2. Read-only or read/write?
|IC cards fall into one of two categories, contact
and non-contact types. Each has its advantages and demerits. But for
passengers to go through automatic ticket gates with their passes in
their holders, the IC cards had to be non-contact type cards.
Furthermore, systems that read ID data from read-only cards and interact with the main computer each time someone goes through the ticket gate could not keep up with the enormous volume of data processing transactions in rush hour. So Miki and his fellow researchers perceived that the cards must be read/write types.
Non-contact read/write IC cards were not yet in practical use. Manufacturers stressed that communications infrastructure in the future would reach speeds unthinkable at that time. That would make it possible to process by a central computer though a high-speed network, and allow read-only card applications. But Miki countered by pointing out that JR East handles 15 million passengers a day in the Tokyo area alone. An enormous amount of communications traffic would be generated by their passing through ticket gates. No matter how much network speeds improved, practical application in that way was impossible. After repeated discussions, the manufactures eventually accepted that theory. And they got to work on joint development of high-speed read/write cards.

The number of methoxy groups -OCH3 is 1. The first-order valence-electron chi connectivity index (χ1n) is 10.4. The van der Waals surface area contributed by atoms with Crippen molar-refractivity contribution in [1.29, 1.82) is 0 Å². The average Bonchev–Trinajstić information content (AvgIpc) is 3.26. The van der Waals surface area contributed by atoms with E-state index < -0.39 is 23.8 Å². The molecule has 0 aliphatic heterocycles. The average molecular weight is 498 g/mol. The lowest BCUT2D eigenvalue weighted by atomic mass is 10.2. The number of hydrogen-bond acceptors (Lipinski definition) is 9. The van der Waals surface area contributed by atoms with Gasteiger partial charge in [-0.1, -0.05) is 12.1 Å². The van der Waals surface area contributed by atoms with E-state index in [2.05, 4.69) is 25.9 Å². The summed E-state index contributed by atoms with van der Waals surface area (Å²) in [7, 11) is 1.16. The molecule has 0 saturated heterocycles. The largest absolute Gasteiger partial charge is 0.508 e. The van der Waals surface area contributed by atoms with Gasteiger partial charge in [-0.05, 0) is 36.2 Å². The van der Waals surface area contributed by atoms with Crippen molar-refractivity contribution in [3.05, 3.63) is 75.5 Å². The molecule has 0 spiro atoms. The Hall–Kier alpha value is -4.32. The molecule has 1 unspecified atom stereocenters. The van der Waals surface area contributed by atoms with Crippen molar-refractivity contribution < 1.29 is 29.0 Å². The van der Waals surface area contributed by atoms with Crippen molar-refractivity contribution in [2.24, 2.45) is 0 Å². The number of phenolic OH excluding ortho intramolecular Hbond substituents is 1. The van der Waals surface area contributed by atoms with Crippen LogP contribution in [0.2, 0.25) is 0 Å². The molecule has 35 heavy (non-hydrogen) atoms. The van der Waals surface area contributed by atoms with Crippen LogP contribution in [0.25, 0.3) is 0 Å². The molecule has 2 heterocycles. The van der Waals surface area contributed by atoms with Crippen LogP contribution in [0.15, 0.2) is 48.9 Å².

Manufacturers were able to provide prototype cards in 1988-1989. Miki and his compatriots used those cards for basic research, and made improvements.
Miki later moved from the Railway Technical Research Institute to JR East. There he worked to put automatic ticket gates with IC cards into practical use.